Scientists have improved upon a form of gene-editing therapy, creating an experimental treatment that looks to hold great promise for treating high cholesterol – a diagnosis affecting tens of millions of Americans, and linked to a number serious health complications.

In new research conducted with mice, researchers used an injection of a newly-formulated lipid nanoparticle to deliver CRISPR-Cas9 genome editing components to living animals, with a single shot of the treatment reducing levels of low-density lipoprotein (LDL) cholesterol by up to 56.8 percent.

In contrast, an existing FDA-approved lipid nanoparticle (or LNP; a tiny, biodegradable fat capsule) delivery system could only manage to reduce LDLs by 15.7 percent in testing.

Of course, these results have so far only been demonstrated in mice, so the new therapy will take a lot of further testing before we know it's both safe and equally effective in humans. But based on these results so far, signs are promising.

The way the treatment works relates to a gene in humans called Angiopoietin-like 3 (Angptl3), which produces proteins that inhibit the breakdown of certain fats in the bloodstream.

People with a mutation in this gene tend to have lower amounts of fatty triglycerides and cholesterol in their blood – without showing other kinds of health complications – and for years scientists have been trying to recreate the process, with treatments that effectively mimic the effects of the mutation.

"If we can replicate that condition by knocking out the Angptl3 gene in others, we have a good chance of having a safe and long term solution to high cholesterol," says biomedical engineer Qiaobing Xu from Tufts University.

"We just have to make sure we deliver the gene editing package specifically to the liver so as not to create unwanted side effects."

In the new research, Xu's team developed a new formulation of LNPs called 306-O12B to target the gene, producing therapeutic effects in wild-type C57BL/6 mice that lasted at stable levels for 100 days after just a single injection of the treatment.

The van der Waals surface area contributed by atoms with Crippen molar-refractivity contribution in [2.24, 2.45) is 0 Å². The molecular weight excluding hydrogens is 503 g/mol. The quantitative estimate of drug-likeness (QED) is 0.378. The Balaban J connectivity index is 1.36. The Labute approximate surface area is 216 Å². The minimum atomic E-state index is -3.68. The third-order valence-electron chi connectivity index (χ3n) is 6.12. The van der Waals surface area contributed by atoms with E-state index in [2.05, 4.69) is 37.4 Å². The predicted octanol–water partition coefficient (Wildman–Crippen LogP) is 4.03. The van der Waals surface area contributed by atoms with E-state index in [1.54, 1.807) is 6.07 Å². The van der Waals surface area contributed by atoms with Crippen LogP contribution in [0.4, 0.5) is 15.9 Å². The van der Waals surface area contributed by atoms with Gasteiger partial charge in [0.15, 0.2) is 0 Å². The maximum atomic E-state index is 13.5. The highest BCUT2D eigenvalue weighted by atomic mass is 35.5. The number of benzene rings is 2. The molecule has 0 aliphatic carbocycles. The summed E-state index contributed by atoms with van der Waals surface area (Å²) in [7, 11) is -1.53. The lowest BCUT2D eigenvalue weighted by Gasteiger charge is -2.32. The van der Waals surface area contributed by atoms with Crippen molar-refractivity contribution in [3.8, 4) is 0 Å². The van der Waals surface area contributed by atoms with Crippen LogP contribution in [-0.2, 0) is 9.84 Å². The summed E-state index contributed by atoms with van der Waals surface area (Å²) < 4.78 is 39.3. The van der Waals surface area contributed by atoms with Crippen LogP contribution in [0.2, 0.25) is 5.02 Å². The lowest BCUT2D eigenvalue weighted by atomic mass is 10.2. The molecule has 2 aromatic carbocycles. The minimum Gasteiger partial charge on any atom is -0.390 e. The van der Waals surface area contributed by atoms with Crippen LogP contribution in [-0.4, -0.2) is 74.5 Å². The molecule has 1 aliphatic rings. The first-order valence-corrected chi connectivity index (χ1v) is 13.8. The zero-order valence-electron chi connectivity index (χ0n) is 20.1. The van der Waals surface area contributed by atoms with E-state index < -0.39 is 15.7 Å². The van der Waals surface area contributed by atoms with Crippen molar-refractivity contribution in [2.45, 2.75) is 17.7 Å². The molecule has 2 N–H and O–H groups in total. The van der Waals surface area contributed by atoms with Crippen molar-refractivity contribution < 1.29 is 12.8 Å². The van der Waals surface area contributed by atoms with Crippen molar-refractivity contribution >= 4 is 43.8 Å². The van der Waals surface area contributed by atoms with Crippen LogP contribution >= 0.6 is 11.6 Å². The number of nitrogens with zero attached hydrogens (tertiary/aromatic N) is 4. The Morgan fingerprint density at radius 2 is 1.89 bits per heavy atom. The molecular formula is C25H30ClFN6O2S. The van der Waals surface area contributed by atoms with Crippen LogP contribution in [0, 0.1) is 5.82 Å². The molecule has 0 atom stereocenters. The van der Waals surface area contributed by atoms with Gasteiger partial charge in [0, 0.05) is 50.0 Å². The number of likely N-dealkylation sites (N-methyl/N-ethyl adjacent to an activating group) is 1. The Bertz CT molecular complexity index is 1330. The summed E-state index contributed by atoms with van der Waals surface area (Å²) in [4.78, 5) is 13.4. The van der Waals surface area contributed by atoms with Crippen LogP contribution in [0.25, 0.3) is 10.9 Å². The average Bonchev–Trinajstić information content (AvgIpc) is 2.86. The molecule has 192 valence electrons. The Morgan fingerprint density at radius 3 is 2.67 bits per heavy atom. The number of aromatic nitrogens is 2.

In addition to the cholesterol reduction, the experiment produced a 29.4 percent decrease in triglycerides in the animals' blood, whereas the FDA-approved delivery method showed only a 16.3 percent reduction.

The work built upon findings published a couple of years ago, when Xu's lab figured out new ways to tweak the efficiency of targeted genomic editing via LNPs, thanks to optimizations provided by a tail-branched molecular structure of the lipids.

By packing the LNP envelopes with strands of engineered messenger RNA (mRNA) and single guide RNA (sgRNA) targeting the Angptl3 gene, the researchers could use CRISPR technology to knock the gene out. In turn, this reduces production of the Angptl3 protein by about two-thirds (65.2 percent), which helps the body to break down fats before they build up in the bloodstream.

"Importantly, no evidence of off-target mutagenesis at nine top-predicted sites was observed nor any apparent liver toxicity," the researchers explain in their paper.

"The system we established here offers a clinically viable approach for liver-specific delivery of CRISPR-Cas9–based genome editing tools."

The team suggests that the efficiency of the knockdown treatment in humans would likely be about the same as it is in mice, with the effects of the therapy potentially lasting up to a year (not that their own results demonstrate that yet), due to slow turnover of cells in the liver.

Until we know more about how 306-O12B might act in human bodies, this formulation of cholesterol-lowering medication won't be available in your local pharmacy.

But with subsequent testing, it's a possibility one day, the researchers think.

"Outcomes of this study may advance the systemic delivery of CRISPR genome editing machinery in the clinic," the authors explain.

"To realize the final clinical application, more detailed preclinical studies for the chronic tolerability, off-target effects, and the efficacy in large animals should be performed in the future."

The findings are reported in PNAS.